GRIZ22
February 1, 2011, 10:04 PM
It doesn't matter if the LEO/retiree is in their home state or not, LEOSA applies the same in every state and territory/possession.


True LEOSA applies all over the U.S. but if they are in their home state impacts where a LEO can carry. Many states exempt their own active LEOs from not carrying in a courthouse or school but otherwise forbid it. An out of state or retired LEO carrying in one of these places under LEOSA would be in trobule.

Such prohibitions do not apply to LEOs/retirees unless the government owns the bars.

Is this based on the Sturgis case? That is good case law but is not binding nationwide.

Monkey_King
February 1, 2011, 10:34 PM
That's about as dumb as it gets. You CAN get a permit, and yes be legal in carrying whatever you wish. BUT, the department can still discipline and/or fire you for violating policy. Violating policy has nothing to do with being legal.

It may be legal for me to be a bar tender in my off time ~ don't mean I can without getting fired for violating policy.
I didn't say it was right, wrong, intelligent or otherwise. It was simply what some guys did because they wanted to carry their own personal backup. Yes, they were legal,but in violation of department policy. In the event of an off duty shooting they were hoping to mitigate any administrative punishment by having a hgcp. You stated the same thing I had already stated with regard to legality. As for being dumb, well that's your opinion I guess. I think they preferred to be safe than worry about getting written up.

PRM
February 1, 2011, 11:26 PM
Openly violating policy doesn't leave much to worry about in most departments as far as disciplinary action. Aside from that, the officer is creating a whole list of liability issues if they ever use it. Separate from being unauthorized, I doubt if the department trains them on unauthorized weapons. Training is a big issue in litigation. Since several seem to be involved in this, it probably wouldn't be too hard to show it was overlooked by supervisors. Then you have the departments liability for knowingly allowing it to take place.

Cracker jack
February 2, 2011, 07:02 PM
I live in Florida its not that its strict I just don’t like double standards. Talking with the guys same age he made it seam as if he was better than me but he admitted he didn’t practice as much as I do(he could be better than me but it was never proven). That is why I am a little upset about this. Now this was one experience and I don’t think every officer is this way. It was just something I didn’t understand why he could and I couldn’t. Now I look forward to sb 234 becoming a law taking away my venerability on days I go to school.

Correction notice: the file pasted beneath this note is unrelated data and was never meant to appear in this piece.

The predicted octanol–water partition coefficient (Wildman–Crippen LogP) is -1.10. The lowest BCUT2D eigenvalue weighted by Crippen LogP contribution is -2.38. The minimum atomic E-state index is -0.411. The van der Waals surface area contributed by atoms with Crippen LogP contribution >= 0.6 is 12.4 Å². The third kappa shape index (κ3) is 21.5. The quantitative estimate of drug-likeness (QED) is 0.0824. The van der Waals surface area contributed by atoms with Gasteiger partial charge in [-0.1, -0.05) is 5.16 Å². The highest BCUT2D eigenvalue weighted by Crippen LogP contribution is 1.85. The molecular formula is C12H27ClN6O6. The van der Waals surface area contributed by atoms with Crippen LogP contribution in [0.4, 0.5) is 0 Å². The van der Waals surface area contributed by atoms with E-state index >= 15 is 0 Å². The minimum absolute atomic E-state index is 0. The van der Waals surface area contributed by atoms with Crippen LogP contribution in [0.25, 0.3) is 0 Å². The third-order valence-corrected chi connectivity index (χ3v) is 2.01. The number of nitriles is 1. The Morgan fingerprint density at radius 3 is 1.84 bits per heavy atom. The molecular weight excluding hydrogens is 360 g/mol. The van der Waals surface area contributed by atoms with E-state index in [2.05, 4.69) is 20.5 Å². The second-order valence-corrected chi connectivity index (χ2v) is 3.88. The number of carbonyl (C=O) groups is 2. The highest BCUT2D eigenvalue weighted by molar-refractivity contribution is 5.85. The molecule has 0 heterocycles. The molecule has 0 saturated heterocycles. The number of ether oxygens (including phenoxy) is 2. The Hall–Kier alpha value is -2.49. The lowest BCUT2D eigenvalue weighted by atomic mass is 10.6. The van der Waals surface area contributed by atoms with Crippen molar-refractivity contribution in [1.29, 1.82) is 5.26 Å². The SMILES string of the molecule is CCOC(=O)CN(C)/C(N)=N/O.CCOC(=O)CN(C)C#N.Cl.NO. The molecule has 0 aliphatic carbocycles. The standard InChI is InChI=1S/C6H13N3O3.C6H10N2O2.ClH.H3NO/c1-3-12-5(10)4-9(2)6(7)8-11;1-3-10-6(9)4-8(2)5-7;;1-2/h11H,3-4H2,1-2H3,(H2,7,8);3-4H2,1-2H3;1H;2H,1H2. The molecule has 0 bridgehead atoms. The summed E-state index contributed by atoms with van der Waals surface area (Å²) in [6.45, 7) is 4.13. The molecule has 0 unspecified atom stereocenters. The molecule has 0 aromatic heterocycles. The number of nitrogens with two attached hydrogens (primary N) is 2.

isp2605
February 3, 2011, 08:39 AM
Grizz asks:
"Such prohibitions do not apply to LEOs/retirees unless the government owns the bars."
Is this based on the Sturgis case? That is good case law but is not binding nationwide.

No, it's based on the LEOSA statute. It has nothing to do with the Sturgis case.
Have you read LEOSA lately? If so, what's it say? It's clearly worded in the statute. Been there since 2004.
"‘(b) This section shall not be construed to supersede or limit the laws of any State that—
(1) permit private persons or entities to prohibit or restrict the possession of concealed firearms on their property; or
(2) prohibit or restrict the possession of firearms on any State or local government property, installation, building, base, or park."

It's clear who can limit. Note (2). The "state" can prohibit only on state or local government property, installation, building, base or park. If the state or local government doesn't own the bar then it's not government property. It's private property. As such only the owner of such private property can limit who carries on such property. That part is clearly worded in (1). It was part of the original LEOSA statute from 2004.